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Antirrhinum vexillocalyculatum

Higher Taxonomy
Family: PlantaginaceaeView DescriptionDichotomous Key

Common Name: PLANTAIN FAMILY
Habit: Annual to shrub, some aquatic. Leaf: basal or cauline, alternate or opposite (whorled), simple, entire to dentate or lobed, venation generally pinnate; stipules 0. Inflorescence: raceme, spike, or flowers axillary in 1--few-flowered clusters; flowers few to many, each subtended by 1 bract. Flower: unisexual or bisexual, radial or bilateral; sepals 4--5, generally fused at base; corolla 4--5-lobed, scarious or not, persistent or not, generally 2-lipped, upper lip generally 2-lobed, lower generally 3-lobed, spur present or not, tube sac-like at base or not; stamens 2 or 4, alternate corolla lobes, epipetalous, staminode 0 or 1--2, anthers opening by 2 slits; ovary superior, [1]2--4-chambered, style 1, stigma lobes 0 or 2. Fruit: generally a capsule, septicidal, loculicidal, circumscissile, or dehiscing by terminal slits or pores.
Genera In Family: 110 genera, +- 2000 species: worldwide, especially temperate. Note: Veronicaceae sensu Olmstead et al. Recently treated to include Callitrichaceae, Hippuridaceae, and most non-parasitic California genera of Scrophulariaceae (except Buddleja, Limosella, Mimulus, Myoporum, Scrophularia, Verbascum). California Maurandya moved to Holmgrenanthe and Maurandella. Limnophila ×ludoviciana Thieret an occasional agricultural weed in rice fields. Hebe ×franciscana (Eastw.) Souster, Hebe speciosa (R. Cunn.) Andersen only cultivated.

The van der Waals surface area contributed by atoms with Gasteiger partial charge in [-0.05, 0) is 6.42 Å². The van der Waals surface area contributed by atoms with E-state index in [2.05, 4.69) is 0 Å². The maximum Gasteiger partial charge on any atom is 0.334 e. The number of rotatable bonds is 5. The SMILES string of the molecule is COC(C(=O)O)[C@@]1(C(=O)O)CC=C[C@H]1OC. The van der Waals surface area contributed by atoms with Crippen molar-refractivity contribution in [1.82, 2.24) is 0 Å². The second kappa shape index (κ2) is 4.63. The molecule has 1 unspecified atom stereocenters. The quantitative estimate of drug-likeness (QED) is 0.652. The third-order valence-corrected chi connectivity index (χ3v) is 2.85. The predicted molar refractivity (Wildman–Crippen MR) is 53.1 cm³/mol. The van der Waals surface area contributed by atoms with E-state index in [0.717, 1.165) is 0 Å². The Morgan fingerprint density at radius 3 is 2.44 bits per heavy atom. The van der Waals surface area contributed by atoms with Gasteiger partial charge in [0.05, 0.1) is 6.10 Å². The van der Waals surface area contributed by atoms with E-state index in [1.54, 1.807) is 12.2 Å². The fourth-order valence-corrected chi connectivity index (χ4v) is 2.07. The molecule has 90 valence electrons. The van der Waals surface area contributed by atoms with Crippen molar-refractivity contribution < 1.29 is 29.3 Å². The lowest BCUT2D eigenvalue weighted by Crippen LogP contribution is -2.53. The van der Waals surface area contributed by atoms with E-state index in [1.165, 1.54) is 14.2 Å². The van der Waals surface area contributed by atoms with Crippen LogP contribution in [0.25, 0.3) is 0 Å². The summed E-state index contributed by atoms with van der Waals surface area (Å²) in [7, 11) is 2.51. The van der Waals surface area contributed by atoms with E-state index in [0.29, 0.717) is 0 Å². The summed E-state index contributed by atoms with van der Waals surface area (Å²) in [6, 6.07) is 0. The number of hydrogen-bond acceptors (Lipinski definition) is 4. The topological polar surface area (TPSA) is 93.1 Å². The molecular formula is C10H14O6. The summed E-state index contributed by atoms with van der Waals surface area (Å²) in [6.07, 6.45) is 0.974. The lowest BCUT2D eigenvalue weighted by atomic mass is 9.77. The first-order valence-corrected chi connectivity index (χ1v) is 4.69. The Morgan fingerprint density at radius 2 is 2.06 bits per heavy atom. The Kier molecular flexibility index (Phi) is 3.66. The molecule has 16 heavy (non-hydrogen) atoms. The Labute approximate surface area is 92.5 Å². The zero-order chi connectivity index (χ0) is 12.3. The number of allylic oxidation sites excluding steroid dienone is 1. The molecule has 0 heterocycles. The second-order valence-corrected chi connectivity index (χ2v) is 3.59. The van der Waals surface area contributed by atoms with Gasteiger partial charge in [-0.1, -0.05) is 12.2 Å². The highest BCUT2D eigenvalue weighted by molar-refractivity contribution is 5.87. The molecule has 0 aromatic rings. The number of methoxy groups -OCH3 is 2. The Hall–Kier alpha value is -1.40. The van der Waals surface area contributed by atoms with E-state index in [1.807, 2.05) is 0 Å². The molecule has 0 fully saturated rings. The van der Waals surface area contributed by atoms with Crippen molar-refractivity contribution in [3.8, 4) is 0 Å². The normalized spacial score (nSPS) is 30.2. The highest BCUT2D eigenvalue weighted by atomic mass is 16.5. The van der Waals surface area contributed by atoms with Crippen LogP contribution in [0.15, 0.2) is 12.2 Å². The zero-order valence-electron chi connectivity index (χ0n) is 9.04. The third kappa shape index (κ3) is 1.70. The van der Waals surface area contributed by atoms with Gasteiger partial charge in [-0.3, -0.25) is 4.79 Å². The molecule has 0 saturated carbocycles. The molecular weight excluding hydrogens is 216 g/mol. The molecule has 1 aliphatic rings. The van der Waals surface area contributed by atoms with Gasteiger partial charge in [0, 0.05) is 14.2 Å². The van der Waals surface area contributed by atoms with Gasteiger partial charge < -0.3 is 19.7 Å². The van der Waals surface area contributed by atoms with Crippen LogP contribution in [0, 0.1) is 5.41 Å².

eFlora Treatment Author: Margriet Wetherwax, except as noted
Scientific Editor: Robert Patterson, Bruce G. Baldwin.
Genus: AntirrhinumView DescriptionDichotomous Key

Common Name: SNAPDRAGON
Habit: Annual, perennial herb, glabrous to hairy. Stem: ascending, erect, or vine-like, often clinging by twining pedicels or branchlets. Leaf: proximal generally opposite, distal alternate, generally reduced distally on stem; veins pinnate. Inflorescence: cleistogamous or opening; raceme or flower 1 in axils. Flower: uppermost calyx lobe generally largest; corolla tube of opening flowers truncate or with rounded sac-like extension at base, lower lip base generally swollen, closing throat; stamens 4, generally included, staminode 0; style included, straight or curved, glabrous or glandular-puberulent to near tip, stigma inconspicuous. Fruit: ovoid to spheric; chambers 2, generally dehiscent by 1--2 pores near tip, lower chamber generally larger, upper occasionally indehiscent. Seed: many, generally with tubercles or netted ridges, winged or not.
Species In Genus: 35 species: western North America, western Mediterranean. Etymology: (Greek: nose-like, from corolla shape) Note: North America taxa more closely related to Mohavea than to Mediterranean taxa; revision needed. Antirrhinum cyathiferum moved to Pseudorontium.
eFlora Treatment Author: Margriet Wetherwax & David M. Thompson

Antirrhinum vexillocalyculatum Kellogg
NATIVE